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20 percent decline this year

By Giff Johnson MAJURO, Marshall Islands (Marianas Variety, Oct. 15, 2010) - With shipping increasingly sporadic as the government shipping fleet ages, copra production in the Marshall Islands dived for fiscal year 2010, dropping to its lowest level in five years.

For the Marshall Islands’ fiscal year that ended September 30, 5,405 tons of copra — dried coconut meat — was received for milling at the government’s Tobolar Copra Processing Authority, a nearly 20 percent decline over the previous year, said Tobolar plant manager Wilfredo Candilas.

Four government ships used for collecting copra from remote outer islands have needed dry-docking for major maintenance for the past three years, but the government has not provided the money to do this, say officials with the Marshall Islands Shipping Corporation, a government-subsidized agency established to oversee the country’s ship service. This has resulted in increasing "down time" for vessels requiring more maintenance work to continue operations, said shipping agency board chairman Alson Kelen.

"The government has told us to delay dry-docking the vessels for two years," said Kelen. "But we’re already three years behind schedule for dry-docking. None of our ships meet international (safety) standards."

Copra is milled into coconut oil and sold to international buyers, generating about US$2.5 million annually for the Marshall Islands. Making copra is the primary way that the 17,000 people living on remote coral islands in this western Pacific nation earn cash.

Foreign Minister John Silk said Wednesday that the government has put top priority on getting new vessels and is in negotiation with the Japanese government to fund the construction of two new ships for servicing the Marshall Islands. A Japanese Embassy official in Majuro confirmed that a team from the Japan International Cooperation Agency will visit in January to conduct a detailed review of the proposal for two ships estimated to cost more than US$10 million, with a final decision on the plan to be made after the visit.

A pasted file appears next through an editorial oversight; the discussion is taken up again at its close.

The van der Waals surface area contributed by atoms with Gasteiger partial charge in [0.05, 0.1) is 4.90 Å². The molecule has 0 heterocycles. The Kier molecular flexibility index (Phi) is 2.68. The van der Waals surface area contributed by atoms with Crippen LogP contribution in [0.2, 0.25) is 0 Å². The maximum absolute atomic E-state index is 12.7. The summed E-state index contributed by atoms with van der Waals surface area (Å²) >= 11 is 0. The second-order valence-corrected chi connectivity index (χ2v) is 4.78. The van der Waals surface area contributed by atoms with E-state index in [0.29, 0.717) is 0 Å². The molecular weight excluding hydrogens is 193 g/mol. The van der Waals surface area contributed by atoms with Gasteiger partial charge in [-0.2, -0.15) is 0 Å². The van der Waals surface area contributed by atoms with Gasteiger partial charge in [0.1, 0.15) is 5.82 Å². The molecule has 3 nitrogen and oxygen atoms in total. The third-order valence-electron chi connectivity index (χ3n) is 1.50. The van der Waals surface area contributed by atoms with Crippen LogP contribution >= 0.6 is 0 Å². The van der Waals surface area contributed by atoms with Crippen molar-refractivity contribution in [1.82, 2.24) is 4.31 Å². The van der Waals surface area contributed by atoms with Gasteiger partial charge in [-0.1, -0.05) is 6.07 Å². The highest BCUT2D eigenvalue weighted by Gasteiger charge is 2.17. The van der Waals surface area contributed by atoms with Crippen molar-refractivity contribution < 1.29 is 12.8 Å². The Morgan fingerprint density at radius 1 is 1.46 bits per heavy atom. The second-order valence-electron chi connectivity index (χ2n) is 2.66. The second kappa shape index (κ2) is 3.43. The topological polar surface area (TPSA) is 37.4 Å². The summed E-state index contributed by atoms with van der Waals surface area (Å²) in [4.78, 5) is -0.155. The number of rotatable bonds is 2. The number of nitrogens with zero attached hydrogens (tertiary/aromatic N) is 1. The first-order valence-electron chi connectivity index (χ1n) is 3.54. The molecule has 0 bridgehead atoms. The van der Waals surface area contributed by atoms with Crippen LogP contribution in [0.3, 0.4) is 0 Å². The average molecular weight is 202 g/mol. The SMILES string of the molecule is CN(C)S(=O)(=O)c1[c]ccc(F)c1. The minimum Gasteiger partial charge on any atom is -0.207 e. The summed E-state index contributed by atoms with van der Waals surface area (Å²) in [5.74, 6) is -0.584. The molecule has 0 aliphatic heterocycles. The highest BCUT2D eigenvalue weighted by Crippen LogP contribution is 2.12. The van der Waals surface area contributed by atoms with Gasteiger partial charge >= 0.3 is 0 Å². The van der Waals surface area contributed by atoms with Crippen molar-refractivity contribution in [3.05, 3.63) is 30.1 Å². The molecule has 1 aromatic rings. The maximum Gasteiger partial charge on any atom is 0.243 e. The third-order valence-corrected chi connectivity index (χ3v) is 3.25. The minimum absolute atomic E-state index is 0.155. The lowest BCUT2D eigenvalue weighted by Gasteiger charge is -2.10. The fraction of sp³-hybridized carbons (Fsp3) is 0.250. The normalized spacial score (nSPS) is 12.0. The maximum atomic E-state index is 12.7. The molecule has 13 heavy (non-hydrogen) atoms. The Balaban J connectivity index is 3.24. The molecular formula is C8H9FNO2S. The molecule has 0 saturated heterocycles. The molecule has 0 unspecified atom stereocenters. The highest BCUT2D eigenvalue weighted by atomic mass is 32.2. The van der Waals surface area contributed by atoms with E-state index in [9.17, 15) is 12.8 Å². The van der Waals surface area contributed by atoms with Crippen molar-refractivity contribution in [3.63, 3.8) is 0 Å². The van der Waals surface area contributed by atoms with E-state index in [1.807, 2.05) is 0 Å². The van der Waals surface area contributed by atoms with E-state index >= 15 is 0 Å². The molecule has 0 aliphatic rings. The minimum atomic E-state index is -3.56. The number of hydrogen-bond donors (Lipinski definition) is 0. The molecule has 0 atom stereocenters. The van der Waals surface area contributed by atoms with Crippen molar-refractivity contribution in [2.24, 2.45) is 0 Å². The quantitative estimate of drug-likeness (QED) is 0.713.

In 2008, 7,182 tons of copra was collected from remote islands as the government shipping agency was able to maintain its copra collection schedule. But with vessels forced to spend more time in port for maintenance, copra has showed a two-year decline — to 6,550 tons in 2009 and 5,405 this year.

Demonstrating the impact shipping has on copra production in the outer islands are the statistics for Wotje, an atoll located 150 miles to the north of Majuro and historically among the top five or six copra producers.

For fiscal year 2010, it struggled to come in at number 10. Its copra output plummeted 70 percent compared to FY2009, dropping from 517 tons to just 150 tons — but not for lack of coconuts.

Tobolar Copra Processing Authority records show that Woje had only two ship visits in FY 2010 — one in January and the other in May. In contrast, number two producer Ailinglaplap Atoll had seven ship visits during the year that brought in 816 tons of copra.

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